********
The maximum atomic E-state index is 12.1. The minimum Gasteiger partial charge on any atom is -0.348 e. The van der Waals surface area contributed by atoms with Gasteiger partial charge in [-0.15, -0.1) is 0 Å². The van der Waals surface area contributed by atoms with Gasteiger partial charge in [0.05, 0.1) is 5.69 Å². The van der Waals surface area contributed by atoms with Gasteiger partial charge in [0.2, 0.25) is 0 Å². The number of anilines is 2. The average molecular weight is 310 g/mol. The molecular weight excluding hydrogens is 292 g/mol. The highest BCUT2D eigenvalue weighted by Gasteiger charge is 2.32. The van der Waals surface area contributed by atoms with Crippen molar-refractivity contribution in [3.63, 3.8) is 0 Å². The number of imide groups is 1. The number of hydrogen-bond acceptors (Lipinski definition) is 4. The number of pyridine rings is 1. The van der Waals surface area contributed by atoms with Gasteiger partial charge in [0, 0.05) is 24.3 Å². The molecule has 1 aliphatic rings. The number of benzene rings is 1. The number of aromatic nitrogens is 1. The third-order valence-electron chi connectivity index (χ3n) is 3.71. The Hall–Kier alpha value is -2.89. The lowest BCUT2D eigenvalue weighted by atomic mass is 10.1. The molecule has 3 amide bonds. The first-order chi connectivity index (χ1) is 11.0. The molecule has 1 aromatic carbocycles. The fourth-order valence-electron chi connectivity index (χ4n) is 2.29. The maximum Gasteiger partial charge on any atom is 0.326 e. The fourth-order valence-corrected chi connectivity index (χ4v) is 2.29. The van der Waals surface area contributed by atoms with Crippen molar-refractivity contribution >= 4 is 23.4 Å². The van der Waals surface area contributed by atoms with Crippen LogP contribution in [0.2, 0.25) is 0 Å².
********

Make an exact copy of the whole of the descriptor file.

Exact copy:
The maximum atomic E-state index is 12.1. The minimum Gasteiger partial charge on any atom is -0.348 e. The van der Waals surface area contributed by atoms with Gasteiger partial charge in [-0.15, -0.1) is 0 Å². The van der Waals surface area contributed by atoms with Gasteiger partial charge in [0.05, 0.1) is 5.69 Å². The van der Waals surface area contributed by atoms with Gasteiger partial charge in [0.2, 0.25) is 0 Å². The number of anilines is 2. The average molecular weight is 310 g/mol. The molecular weight excluding hydrogens is 292 g/mol. The highest BCUT2D eigenvalue weighted by Gasteiger charge is 2.32. The van der Waals surface area contributed by atoms with Crippen molar-refractivity contribution in [3.63, 3.8) is 0 Å². The number of imide groups is 1. The number of hydrogen-bond acceptors (Lipinski definition) is 4. The number of pyridine rings is 1. The van der Waals surface area contributed by atoms with Gasteiger partial charge in [0, 0.05) is 24.3 Å². The molecule has 1 aliphatic rings. The number of benzene rings is 1. The number of aromatic nitrogens is 1. The third-order valence-electron chi connectivity index (χ3n) is 3.71. The Hall–Kier alpha value is -2.89. The lowest BCUT2D eigenvalue weighted by atomic mass is 10.1. The molecule has 3 amide bonds. The first-order chi connectivity index (χ1) is 11.0. The molecule has 1 aromatic carbocycles. The fourth-order valence-electron chi connectivity index (χ4n) is 2.29. The maximum Gasteiger partial charge on any atom is 0.326 e. The fourth-order valence-corrected chi connectivity index (χ4v) is 2.29. The van der Waals surface area contributed by atoms with Crippen molar-refractivity contribution >= 4 is 23.4 Å². The van der Waals surface area contributed by atoms with Crippen LogP contribution in [0.2, 0.25) is 0 Å².